Middle Heart by Inc. Bette Bao Lord Enterprises

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Synopsis

"TRULY MOVING  . . . BETTE BAO LORD IS AT HER STRONGEST."
--The Boston Globe

In 1932, as China shamefully kowtows under Japanese occupation, three unlikely companions are fatefully bound by their steadfast patriotism: Steel Hope, heir to a once-great aristocracy; Mountain Pine, his crippled, scholarly servant; and Firecrackers, a poor gravekeeper's daughter. In a youthful pact, they call themselves "Brothers of the Middle Heart," vowing to defend their country to the end.

Yet as war and, later, the Communist Revolution ignite, cruel circumstances separate them. One becomes a political leader, one a writer, one an actress. But despite incessant historical upheaval, their lives continue to intertwine in poignant, often tragic, ways. Enmeshed in a love triangle, they will live to see their loyalty to one another tested again and again.

Through these three richly drawn characters, Bette Bao Lord re-creates the stirring drama of twentieth-century China. In vivid, haunting prose she evokes the outrages that marred fifty years of the Chinese people's existence--and illuminates the remarkable resilience that defines them to this day.


From the Trade Paperback edition.
 

About Inc. Bette Bao Lord Enterprises

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Bette Bao Lord, Bette Bao Lord was born in Shanghai and came to the United States when she was eight years old. Her father, a British trained engineer, was sent to the U.S. in 1946 by the Chinese government to purchase equipment. The family was stranded, in 1947, when Mao Zedong and the communist rebels won the civil war in China. Lord received an M.A. from Fletcher School of Law and Diplomacy and graduated with her B.A. from Tufts University. She married Winston Lord, former Ambassador to China and high Ranking State Department official. Lord's first novel, "Spring Moon" (1981), which is set in pre-revolutionary China, was an international bestseller and an American Book Award nominee for best first novel. She has also written about her painful childhood experiences, as a Chinese immigrant in the United States post World War II, in the autobiographical children's book "In the Year of the Boar and Jackie Robinson." The book tells how she struggled to learn English and be accepted by her classmates. "The Middle Heart" spans 70 years of modern Chinese history, ending with the demonstrations in Tiananmen Square in 1989. She has also written articles for such publications as the Los Angeles Times, Newsweek, The New York Times, and USA Today. She has also co-produced The People's Art Theatre's Beijing production of The Caine Mutiny, directed by Charlton Heston. Ms. Lord has received the honor of an appointment by President Clinton to the International Broadcasting Board of Governors to oversee all U.S. non-military international broadcasting. She is also the chairperson the Freedom House, which promotes democratic institutions around the world. President Clinton said of Ms. Lord at one of the organizations conferences, "I'm honored to be introduced by someone who writes so powerfully about the past and is working so effectively to shape the future." She has sat on the Board of Trustees of The Freedom Forum, The Kennedy Center Community and Friends, and The National Portrait Gallery. She serves on the Advisory Council on Foreign Relations, Author's Guild, PEN, and the Organization of Chinese Americans. Some of the awards Ms. Lord has received include honorary doctorates from seven universities, the U.S. International Agency Award for Outstanding Contributions, The Women of Honor Award from the National Council of Women, the New York Public Library's Literary Lion, the American Women for International Understanding Award, the Qingyun Award from the China Institute, the Distinguished American Award, and the Woman of the Year Award from Chinatown Planning Council.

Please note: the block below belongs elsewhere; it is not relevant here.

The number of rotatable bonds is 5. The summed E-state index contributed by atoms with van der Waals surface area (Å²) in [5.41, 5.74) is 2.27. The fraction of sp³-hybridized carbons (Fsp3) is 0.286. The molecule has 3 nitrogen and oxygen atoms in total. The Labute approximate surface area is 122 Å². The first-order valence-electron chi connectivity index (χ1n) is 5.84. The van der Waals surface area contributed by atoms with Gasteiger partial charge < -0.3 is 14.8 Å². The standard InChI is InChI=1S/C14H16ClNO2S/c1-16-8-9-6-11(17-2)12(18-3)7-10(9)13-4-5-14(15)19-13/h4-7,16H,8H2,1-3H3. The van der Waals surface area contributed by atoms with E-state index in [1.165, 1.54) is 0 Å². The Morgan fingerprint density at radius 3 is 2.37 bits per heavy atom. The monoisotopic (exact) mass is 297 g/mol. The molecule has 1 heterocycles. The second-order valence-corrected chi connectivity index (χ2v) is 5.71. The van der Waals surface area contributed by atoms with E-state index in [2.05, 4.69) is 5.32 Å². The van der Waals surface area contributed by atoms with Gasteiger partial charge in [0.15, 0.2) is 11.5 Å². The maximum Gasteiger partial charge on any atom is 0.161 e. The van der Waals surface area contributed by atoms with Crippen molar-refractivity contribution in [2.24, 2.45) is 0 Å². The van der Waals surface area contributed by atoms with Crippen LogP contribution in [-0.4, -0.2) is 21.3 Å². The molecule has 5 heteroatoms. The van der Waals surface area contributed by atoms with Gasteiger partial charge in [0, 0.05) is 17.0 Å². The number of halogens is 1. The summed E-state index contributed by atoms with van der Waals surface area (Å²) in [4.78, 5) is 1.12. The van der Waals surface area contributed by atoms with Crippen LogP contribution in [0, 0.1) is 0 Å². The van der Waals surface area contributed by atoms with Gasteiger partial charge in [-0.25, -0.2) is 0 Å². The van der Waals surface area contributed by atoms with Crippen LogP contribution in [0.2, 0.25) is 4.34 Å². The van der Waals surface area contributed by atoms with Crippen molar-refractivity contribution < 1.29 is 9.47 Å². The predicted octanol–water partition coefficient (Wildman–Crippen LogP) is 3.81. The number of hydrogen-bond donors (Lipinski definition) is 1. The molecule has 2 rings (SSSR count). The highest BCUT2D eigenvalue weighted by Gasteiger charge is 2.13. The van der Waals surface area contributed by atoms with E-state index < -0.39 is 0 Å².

Published December 23, 1997 by Random House Value Publishing. 370 pages
Genres: History, Literature & Fiction, Education & Reference, Children's Books, Mystery, Thriller & Suspense. Fiction

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later, Mountain Pine will make a supreme sacrifice, ensuring that their son will think of Steel Hope as his father.

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